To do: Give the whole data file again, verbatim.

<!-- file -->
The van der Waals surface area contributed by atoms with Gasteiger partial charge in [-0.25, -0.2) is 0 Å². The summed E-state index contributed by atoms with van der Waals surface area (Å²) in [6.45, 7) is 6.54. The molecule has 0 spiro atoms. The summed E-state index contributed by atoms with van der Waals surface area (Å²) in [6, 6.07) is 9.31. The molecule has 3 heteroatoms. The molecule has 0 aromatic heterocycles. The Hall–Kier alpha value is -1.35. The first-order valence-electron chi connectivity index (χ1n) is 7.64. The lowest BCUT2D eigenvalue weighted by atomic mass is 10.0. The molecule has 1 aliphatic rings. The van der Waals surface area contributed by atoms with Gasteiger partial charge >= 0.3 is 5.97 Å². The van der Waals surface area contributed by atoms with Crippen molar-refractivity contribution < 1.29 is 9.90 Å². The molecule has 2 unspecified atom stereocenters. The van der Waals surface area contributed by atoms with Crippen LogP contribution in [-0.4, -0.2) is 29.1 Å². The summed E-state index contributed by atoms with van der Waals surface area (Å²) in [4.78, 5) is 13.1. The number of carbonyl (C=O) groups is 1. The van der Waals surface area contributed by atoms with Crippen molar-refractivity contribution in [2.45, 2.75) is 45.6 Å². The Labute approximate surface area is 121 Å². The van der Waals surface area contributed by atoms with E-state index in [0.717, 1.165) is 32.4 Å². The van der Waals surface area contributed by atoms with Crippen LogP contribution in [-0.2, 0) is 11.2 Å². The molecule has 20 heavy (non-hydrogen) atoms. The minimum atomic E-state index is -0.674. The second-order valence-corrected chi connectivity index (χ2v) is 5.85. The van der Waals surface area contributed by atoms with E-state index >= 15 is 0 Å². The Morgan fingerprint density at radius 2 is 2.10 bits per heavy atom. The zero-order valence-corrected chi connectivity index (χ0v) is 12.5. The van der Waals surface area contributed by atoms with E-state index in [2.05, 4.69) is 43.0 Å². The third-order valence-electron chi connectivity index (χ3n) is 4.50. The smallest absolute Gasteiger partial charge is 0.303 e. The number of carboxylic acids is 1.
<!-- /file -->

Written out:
The van der Waals surface area contributed by atoms with Gasteiger partial charge in [-0.25, -0.2) is 0 Å². The summed E-state index contributed by atoms with van der Waals surface area (Å²) in [6.45, 7) is 6.54. The molecule has 0 spiro atoms. The summed E-state index contributed by atoms with van der Waals surface area (Å²) in [6, 6.07) is 9.31. The molecule has 3 heteroatoms. The molecule has 0 aromatic heterocycles. The Hall–Kier alpha value is -1.35. The first-order valence-electron chi connectivity index (χ1n) is 7.64. The lowest BCUT2D eigenvalue weighted by atomic mass is 10.0. The molecule has 1 aliphatic rings. The van der Waals surface area contributed by atoms with Gasteiger partial charge >= 0.3 is 5.97 Å². The van der Waals surface area contributed by atoms with Crippen molar-refractivity contribution < 1.29 is 9.90 Å². The molecule has 2 unspecified atom stereocenters. The van der Waals surface area contributed by atoms with Crippen LogP contribution in [-0.4, -0.2) is 29.1 Å². The summed E-state index contributed by atoms with van der Waals surface area (Å²) in [4.78, 5) is 13.1. The number of carbonyl (C=O) groups is 1. The van der Waals surface area contributed by atoms with Crippen molar-refractivity contribution in [2.45, 2.75) is 45.6 Å². The Labute approximate surface area is 121 Å². The van der Waals surface area contributed by atoms with E-state index in [0.717, 1.165) is 32.4 Å². The van der Waals surface area contributed by atoms with Crippen LogP contribution in [-0.2, 0) is 11.2 Å². The molecule has 20 heavy (non-hydrogen) atoms. The minimum atomic E-state index is -0.674. The second-order valence-corrected chi connectivity index (χ2v) is 5.85. The van der Waals surface area contributed by atoms with E-state index >= 15 is 0 Å². The Morgan fingerprint density at radius 2 is 2.10 bits per heavy atom. The zero-order valence-corrected chi connectivity index (χ0v) is 12.5. The van der Waals surface area contributed by atoms with E-state index in [2.05, 4.69) is 43.0 Å². The third-order valence-electron chi connectivity index (χ3n) is 4.50. The smallest absolute Gasteiger partial charge is 0.303 e. The number of carboxylic acids is 1.